By ANNE DESBRISAY
“And how are our first bites this evening?” Just 30 seconds ago, our server had dropped two plates in front of us.
“Fine, thank you.”
We carry on our conversation.
Three minutes later, she’s back. “Does everything continue to be to your liking?”
Yes, “Thank you,” we say through gritted teeth.
“Excellent. I’ll tell the kitchen.” And off she goes.
Delivered shortly after the next course, my favourite line yet: “And how are our flavours suiting your palate?”— I kid you not. That’s what she said.
It took remarkable restraint not to shoot back: “Actually, dearie, the first bites, the fourth bites, and the eleventh bites are all fair to middling, if you truly want to hear it, though you may read all about it in next week’s column. But if my soup happens to be stone cold or the salad studded with earwigs, I’ll let you know. Otherwise, kindly LEAVE US ALONE.”
When did these maddening quality check rounds become de rigueur in restaurants?
You would think the constant querying smacks of gross insecurity. (Do you like me? And what about now… Do you like me still?) And while service style in modern restaurants tends to be approachable, casual, personal — none of which I have a problem with, nor do I have a problem with a server describing my dish, or asking if there’s anything else I might require before leaving me to tuck in — this constant servility seems faux. More self-seeking than genuine.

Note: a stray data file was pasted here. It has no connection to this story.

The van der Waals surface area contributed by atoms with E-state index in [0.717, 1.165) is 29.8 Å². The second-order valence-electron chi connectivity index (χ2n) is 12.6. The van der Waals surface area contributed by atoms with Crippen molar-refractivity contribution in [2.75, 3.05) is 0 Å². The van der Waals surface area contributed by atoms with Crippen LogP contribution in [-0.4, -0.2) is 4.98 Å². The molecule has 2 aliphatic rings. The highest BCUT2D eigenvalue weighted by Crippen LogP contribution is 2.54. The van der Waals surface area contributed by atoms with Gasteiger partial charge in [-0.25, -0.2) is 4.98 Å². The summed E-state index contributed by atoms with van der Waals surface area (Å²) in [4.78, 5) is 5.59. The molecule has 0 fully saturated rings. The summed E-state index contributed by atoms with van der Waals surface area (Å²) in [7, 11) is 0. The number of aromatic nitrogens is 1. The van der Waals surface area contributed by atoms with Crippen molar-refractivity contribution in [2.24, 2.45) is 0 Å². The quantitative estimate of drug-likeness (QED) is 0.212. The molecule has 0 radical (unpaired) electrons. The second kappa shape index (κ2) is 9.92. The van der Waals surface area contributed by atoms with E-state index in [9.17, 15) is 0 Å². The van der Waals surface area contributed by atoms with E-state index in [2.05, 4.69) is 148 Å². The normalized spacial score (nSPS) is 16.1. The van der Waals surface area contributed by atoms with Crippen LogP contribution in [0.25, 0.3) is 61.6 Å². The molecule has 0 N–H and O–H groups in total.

Except, may I tell you, at Le Baccara. There, at fine dining room of the Lac Leamy Casino, the disruptive bob-ins were noticeably absent, and the lack of them noted and appreciated.
I would suggest a server at Le Baccara wouldn’t think (a) to interrupt a conversation and an appreciation of the dish, and (b) that the plate that’s just been created and assembled for me would be anything other than marvellous. You might find that arrogant. I think it’s more likely confidence from the kitchen, which in turn generates confidence from the eater.
My Baccara server and server’s assistant dropped by my table many times, quietly pouring wine, refilling water, noticing the house churned butter had been gobbled up and delivering, without a word, another round. I was not left alone. And I could have — should I have felt the need — voiced a concern. (I didn’t. There were none.) But at a recent five-course menu degustation, I was not asked, not even once, how were my first bites. And yet the service was attentive and polished, thoughtful and kind.
Which begs the question: when did we start training servers to be so much a part of our meal? Can we please be rid of the constant lickspittle quality assurance check ups?
How’s my meal?
We’ll let you know… buzz off.